Miss America from Oklahoma, again


LAS VEGAS -- Lauren Nelson, an aspiring Broadway star, was crowned Miss America on Monday night, the second year in a row that a Miss Oklahoma has won the crown.

Nelson, 20, of Lawton, is a student at the University of Central Oklahoma who wants to obtain her master's degree in musical theater.

"I watched Miss America as a little girl since I was 2 years old and never in my wildest dreams did I ever think that I would be one of those girls on that stage, and never did I think that I would be Miss America," she said afterward.

Shilah Phillips, the first black Miss Texas, was first runner-up, and Miss Georgia Amanda Kozak was second runner-up. Miss Mississippi Taryn Foshee and Miss Alabama Melinda Toole rounded out the top five. Viewers named Toole Miss Congeniality.

Nelson was crowned by last year's winner, Jennifer Berry, the first Miss America chosen after the pageant moved to Las Vegas from its longtime home in Atlantic City, N.J.

Nelson, a blond who told judges she wishes she was taller, sang "You'll Be In My Heart" in the talent competition and plans to promote protecting children online during her yearlong reign as Miss America.

She wins a $50,000 scholarship with the crown and stands to make thousands more in appearance fees.

The last state to win back-to-back titles was Mississippi when Mary Ann Mobley crowned Lynda Mead as Miss America in 1960.

Nelson has clocked time in the Miss America pageant circuit in recent years. She was named Miss Oklahoma State Fair before competing for the state title. She also held the title of Miss Teen Oklahoma 2004.

Nelson began singing in the church choir when she was a young girl. Over the years, she acted in musicals such as "Bye Bye Birdie" and "Anything Goes."

Mario Lopez, of "Dancing with the Stars" and "Saved by the Bell," hosted the show, introducing it as America's oldest reality TV show.

Last year's move to the Aladdin Resort & Casino on the Las Vegas Strip was one of several attempts to breathe new life into an institution that had fallen far from the forefront of American pop culture.

Although previous experiments with reality gimmicks fell flat, this year's show included viewer voting and increased participation from the panel of celebrity judges, which includes MSNBC talk show host Chris Matthews.

In one of the new features, viewers were shown a glimpse of interviews between contestants and judges, something that previously was closed. In her clip, Nelson spoke about how her faith helped her make it through the stress of pageantry.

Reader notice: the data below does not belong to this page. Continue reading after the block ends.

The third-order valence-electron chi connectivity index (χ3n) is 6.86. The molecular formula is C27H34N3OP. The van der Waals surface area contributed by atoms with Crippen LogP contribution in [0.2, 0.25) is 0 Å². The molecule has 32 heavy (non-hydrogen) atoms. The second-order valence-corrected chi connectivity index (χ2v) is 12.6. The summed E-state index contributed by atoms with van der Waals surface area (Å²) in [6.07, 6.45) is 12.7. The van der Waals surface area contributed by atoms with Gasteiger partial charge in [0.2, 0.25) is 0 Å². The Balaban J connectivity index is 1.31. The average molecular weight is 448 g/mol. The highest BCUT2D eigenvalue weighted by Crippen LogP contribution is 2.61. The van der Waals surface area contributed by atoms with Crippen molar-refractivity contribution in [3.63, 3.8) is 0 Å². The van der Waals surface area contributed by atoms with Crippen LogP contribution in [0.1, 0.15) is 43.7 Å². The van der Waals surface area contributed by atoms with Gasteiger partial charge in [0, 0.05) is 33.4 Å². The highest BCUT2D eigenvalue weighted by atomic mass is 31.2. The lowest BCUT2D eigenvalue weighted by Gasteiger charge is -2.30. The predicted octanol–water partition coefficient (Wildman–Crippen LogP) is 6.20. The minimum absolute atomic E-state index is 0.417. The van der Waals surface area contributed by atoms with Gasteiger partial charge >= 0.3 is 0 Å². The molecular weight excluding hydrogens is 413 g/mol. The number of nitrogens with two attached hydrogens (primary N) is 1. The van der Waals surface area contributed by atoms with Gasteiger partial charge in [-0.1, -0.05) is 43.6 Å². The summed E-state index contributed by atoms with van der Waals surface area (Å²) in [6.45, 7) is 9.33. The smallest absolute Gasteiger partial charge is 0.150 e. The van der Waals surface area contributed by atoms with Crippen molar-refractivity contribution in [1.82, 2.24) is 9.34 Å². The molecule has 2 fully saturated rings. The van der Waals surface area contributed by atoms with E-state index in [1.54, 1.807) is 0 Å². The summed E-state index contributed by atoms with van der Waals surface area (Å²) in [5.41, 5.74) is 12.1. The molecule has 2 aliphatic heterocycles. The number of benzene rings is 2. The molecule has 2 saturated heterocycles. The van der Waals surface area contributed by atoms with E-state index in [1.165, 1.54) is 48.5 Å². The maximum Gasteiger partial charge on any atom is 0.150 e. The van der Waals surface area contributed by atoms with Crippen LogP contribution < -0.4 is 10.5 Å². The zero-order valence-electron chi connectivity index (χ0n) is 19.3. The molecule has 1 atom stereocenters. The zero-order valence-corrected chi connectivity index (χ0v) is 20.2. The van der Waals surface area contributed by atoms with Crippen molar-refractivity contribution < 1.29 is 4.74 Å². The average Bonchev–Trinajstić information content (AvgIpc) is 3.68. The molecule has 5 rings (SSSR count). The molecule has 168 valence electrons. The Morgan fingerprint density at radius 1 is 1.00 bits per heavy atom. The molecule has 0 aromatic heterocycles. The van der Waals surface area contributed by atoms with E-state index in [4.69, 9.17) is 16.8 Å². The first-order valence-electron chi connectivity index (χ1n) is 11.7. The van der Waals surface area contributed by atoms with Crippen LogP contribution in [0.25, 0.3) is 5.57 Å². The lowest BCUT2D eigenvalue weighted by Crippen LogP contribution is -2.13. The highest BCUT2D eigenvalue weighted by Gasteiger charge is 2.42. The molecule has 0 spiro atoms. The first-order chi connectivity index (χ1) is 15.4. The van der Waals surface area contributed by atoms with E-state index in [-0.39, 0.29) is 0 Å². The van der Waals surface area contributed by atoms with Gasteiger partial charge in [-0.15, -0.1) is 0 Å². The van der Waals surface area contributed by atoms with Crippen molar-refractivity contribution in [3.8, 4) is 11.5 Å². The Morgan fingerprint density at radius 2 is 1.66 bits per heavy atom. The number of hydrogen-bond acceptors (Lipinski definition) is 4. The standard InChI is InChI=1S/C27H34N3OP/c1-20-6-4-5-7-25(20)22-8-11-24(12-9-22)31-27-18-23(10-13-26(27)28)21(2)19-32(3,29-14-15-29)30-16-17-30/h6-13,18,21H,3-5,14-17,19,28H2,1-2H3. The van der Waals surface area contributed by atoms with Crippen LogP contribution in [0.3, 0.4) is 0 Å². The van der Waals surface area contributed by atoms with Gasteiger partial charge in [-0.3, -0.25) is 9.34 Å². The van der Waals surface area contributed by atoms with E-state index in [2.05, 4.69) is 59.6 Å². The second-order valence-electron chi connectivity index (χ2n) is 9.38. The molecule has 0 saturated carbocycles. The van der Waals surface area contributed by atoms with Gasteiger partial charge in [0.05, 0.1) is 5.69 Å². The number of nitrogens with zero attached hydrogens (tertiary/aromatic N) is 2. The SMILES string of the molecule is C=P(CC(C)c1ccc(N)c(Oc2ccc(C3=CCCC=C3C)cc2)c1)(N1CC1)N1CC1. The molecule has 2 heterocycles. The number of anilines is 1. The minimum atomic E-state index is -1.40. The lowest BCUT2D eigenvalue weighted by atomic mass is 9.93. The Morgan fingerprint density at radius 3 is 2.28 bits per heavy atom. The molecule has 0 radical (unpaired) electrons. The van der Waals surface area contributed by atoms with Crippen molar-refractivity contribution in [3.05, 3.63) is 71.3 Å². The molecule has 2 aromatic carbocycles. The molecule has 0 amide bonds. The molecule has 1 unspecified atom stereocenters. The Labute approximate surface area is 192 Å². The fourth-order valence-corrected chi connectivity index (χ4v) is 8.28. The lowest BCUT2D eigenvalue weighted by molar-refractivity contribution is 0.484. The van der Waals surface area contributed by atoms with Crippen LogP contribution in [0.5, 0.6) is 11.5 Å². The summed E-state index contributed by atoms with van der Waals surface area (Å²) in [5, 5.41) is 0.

Nelson may have pleased the judges, but she wasn't the viewers' favorite, according to a text message voting system instituted this year.

Phillips, a singer and choir director's daughter, was the fan favorite in the talent competition. Miss California Jacquelynne Fontaine was the viewers' pick for her turn in a blue bikini, and Miss Mississippi Taryn Foshee was named the favorite in the evening gown contest.

The changes in the show are part of a larger marketing blitz aimed at reintroducing a new generation to Miss America, a feminine idol born of a publicity stunt on the New Jersey seaside in 1921.

After a long reign as a cultural icon, Miss America's ratings have plummeted, and sexier reality shows have eclipsed her girl-next-door appeal. The addition of pop quizzes and casual-wear contests couldn't save the pageant from losing its network TV contract in 2004.

MTV-Networks' CMT picked it up in 2005 and has been attempting to restore the old girl to her former glory. It stripped the pageant of the failed gimmicks, and for the first time in decades brought back Miss Congeniality.

Last year's crowning attracted less than a third of the viewers it had the year before, but was replayed 20 times on CMT and its sister-network VH1 for a total of 36 million viewers.

With a year to market its new product, CMT came back with its own set of gimmicks -- a Bert Parks ringtone, a $1 million giveaway for picking the winner and a reality-TV special intended to help viewers connect with the contestants in the days before the crowning.

Producers also moved the show off a date night. CMT, which reaches 83 million households, hopes the Monday-night airing attracts a broader, younger audience -- the sort of viewers whose devotion first catapulted the beauty queen to prominence.

Along with the crown, the nonprofit that runs the pageant gives the winner gets a $50,000 scholarship and a one-year contract to represent the Miss America Organization at charity, corporate and fundraising appearances.